<i> Nina J. Easton is this magazine's staff writer. Her last article was "Rev. Murray's Gospel of Action," a profile of First AME Church's chief minister. </i>

Never have so many citizens held their government in such low regard. Saints go into the ministry, geniuses make fortunes in business. No one expects the nation’s great and noble minds to pursue politics anymore. The private lives and public behavior of political leaders are relentlessly dissected, while serious issues are treated with mass indifference. A cynical public believes its elected representatives have transformed America’s legislatures into self-serve buffets for corporate and special interests.

Americans no longer know who or where they are. And the nation’s leaders seem as much adrift as their followers.

IT IS THE VANITY OF EVERY GENERAtion to believe that its problems are unique. But those words, which so precisely limn our own times, paraphrase Robert H. Wiebe’s verdict on the dawn of the Progressive Era in his landmark history “The Search for Order.” Although the differences between the two periods are undeniable--in the late 1800s, for example, the nation’s political parties were stronger--the parallels are haunting: economic hard times brought on partly by overbuilding (the railroads were the culprits in the 1870s); an influx of immigrants that threatens a middle-class status quo; the rise of a third-party movement (the Populists in the Progressive Era) that is galvanizing voters who feel alienated.


With Election Day just 48 hours away, Americans are feeling at least as miserable about their political institutions as their Progressive Era counterparts did. In focus groups, we tell researchers that we care about politics, but we feel shut out, impotent, outmaneuvered by lobbyists and special interests, and overlooked by media that are more interested in sound-bites and sex than useful information. When voters take time out from mashing the potatoes to answer those dinner-time pollster calls, we complain that our faith in American political institutions has sunk to an all-time low. The people who study this sentiment in order to better manipulate it like to use the phrase political malaise and note that it started setting in a good 20 years ago, with Watergate and the Vietnam War.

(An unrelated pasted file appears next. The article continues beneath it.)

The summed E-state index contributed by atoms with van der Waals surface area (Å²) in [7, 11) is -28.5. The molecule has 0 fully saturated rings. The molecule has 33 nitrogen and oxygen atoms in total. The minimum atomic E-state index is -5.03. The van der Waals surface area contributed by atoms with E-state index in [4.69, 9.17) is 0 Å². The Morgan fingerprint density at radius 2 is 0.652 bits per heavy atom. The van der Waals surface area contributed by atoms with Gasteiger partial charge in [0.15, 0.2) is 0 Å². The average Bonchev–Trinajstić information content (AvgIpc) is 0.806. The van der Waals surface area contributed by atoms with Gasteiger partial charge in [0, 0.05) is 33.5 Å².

But today’s alienated voters won’t find much sympathy for their complaints in the halls of academe, where political scientists describe the grumblings as naive whining and historians drag out parallels from the past. “Americans have been bellyaching about their political institutions since the Articles of Confederation,” says Walt W. Rostow, economist and historian at the University of Texas, Austin.

Worried about the influence of special-interest groups? Historians will refer you to “The Federalist” papers for a lesson in the role of competing self-interests in a democracy. “American democracy is more like itself than ever,” argues Byron E. Shafer, a political professor at Oxford University and editor of the book “Is America Different?” “It’s more full of individuals and groups raising issues, more full of public conflict and contention.”

Depressed over government gridlock? That’s par for the course in America’s constitutional system of checks and balances, insists Bruce Cain, political science professor and associate director of UC Berkeley’s Institute for Governmental Studies. The Founding Fathers, he contends, purposely designed a conservative system that would not lurch forward until its leaders could command a consensus on questions of policy. Cain doesn’t want the system to work any more efficiently. In his mind, California Gov. Pete Wilson is cutting corners with his ballot initiative to give the governor “emergency” powers to unilaterally cut the budget. Wilson contends the proposal would reduce gridlock. But, Cain asks, with all that power, what’s the incentive to bargain with the Legislature?